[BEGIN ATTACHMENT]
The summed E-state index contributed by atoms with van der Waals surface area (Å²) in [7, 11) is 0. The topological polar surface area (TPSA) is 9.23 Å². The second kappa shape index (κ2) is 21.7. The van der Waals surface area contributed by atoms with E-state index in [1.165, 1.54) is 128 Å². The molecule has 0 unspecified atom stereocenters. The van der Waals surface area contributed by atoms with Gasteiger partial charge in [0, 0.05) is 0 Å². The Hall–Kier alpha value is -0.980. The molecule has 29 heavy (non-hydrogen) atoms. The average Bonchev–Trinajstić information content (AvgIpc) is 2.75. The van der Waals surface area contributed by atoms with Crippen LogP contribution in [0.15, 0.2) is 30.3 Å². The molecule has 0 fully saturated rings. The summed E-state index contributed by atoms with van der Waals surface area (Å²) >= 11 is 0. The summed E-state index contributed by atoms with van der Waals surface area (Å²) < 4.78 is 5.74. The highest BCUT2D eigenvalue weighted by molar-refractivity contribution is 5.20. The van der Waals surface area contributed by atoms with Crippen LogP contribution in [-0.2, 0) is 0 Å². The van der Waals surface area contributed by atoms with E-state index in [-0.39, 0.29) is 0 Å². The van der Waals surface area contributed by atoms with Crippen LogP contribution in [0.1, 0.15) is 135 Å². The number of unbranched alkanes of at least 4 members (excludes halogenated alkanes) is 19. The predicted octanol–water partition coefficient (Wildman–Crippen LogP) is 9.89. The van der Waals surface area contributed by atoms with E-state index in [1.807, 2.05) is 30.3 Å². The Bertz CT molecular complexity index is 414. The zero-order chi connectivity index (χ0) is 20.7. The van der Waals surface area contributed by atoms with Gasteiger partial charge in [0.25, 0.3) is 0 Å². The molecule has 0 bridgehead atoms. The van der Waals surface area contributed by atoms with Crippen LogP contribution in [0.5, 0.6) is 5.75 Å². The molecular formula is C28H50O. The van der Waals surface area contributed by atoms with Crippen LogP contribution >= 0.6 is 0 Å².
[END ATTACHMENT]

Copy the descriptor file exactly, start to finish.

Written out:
The summed E-state index contributed by atoms with van der Waals surface area (Å²) in [7, 11) is 0. The topological polar surface area (TPSA) is 9.23 Å². The second kappa shape index (κ2) is 21.7. The van der Waals surface area contributed by atoms with E-state index in [1.165, 1.54) is 128 Å². The molecule has 0 unspecified atom stereocenters. The van der Waals surface area contributed by atoms with Gasteiger partial charge in [0, 0.05) is 0 Å². The Hall–Kier alpha value is -0.980. The molecule has 29 heavy (non-hydrogen) atoms. The average Bonchev–Trinajstić information content (AvgIpc) is 2.75. The van der Waals surface area contributed by atoms with Crippen LogP contribution in [0.15, 0.2) is 30.3 Å². The molecule has 0 fully saturated rings. The summed E-state index contributed by atoms with van der Waals surface area (Å²) >= 11 is 0. The summed E-state index contributed by atoms with van der Waals surface area (Å²) < 4.78 is 5.74. The highest BCUT2D eigenvalue weighted by molar-refractivity contribution is 5.20. The van der Waals surface area contributed by atoms with Crippen LogP contribution in [-0.2, 0) is 0 Å². The van der Waals surface area contributed by atoms with E-state index in [-0.39, 0.29) is 0 Å². The van der Waals surface area contributed by atoms with Crippen LogP contribution in [0.1, 0.15) is 135 Å². The number of unbranched alkanes of at least 4 members (excludes halogenated alkanes) is 19. The predicted octanol–water partition coefficient (Wildman–Crippen LogP) is 9.89. The van der Waals surface area contributed by atoms with E-state index in [1.807, 2.05) is 30.3 Å². The Bertz CT molecular complexity index is 414. The zero-order chi connectivity index (χ0) is 20.7. The van der Waals surface area contributed by atoms with Gasteiger partial charge in [0.25, 0.3) is 0 Å². The molecule has 0 bridgehead atoms. The van der Waals surface area contributed by atoms with Crippen LogP contribution in [0.5, 0.6) is 5.75 Å². The molecular formula is C28H50O. The van der Waals surface area contributed by atoms with Crippen LogP contribution >= 0.6 is 0 Å².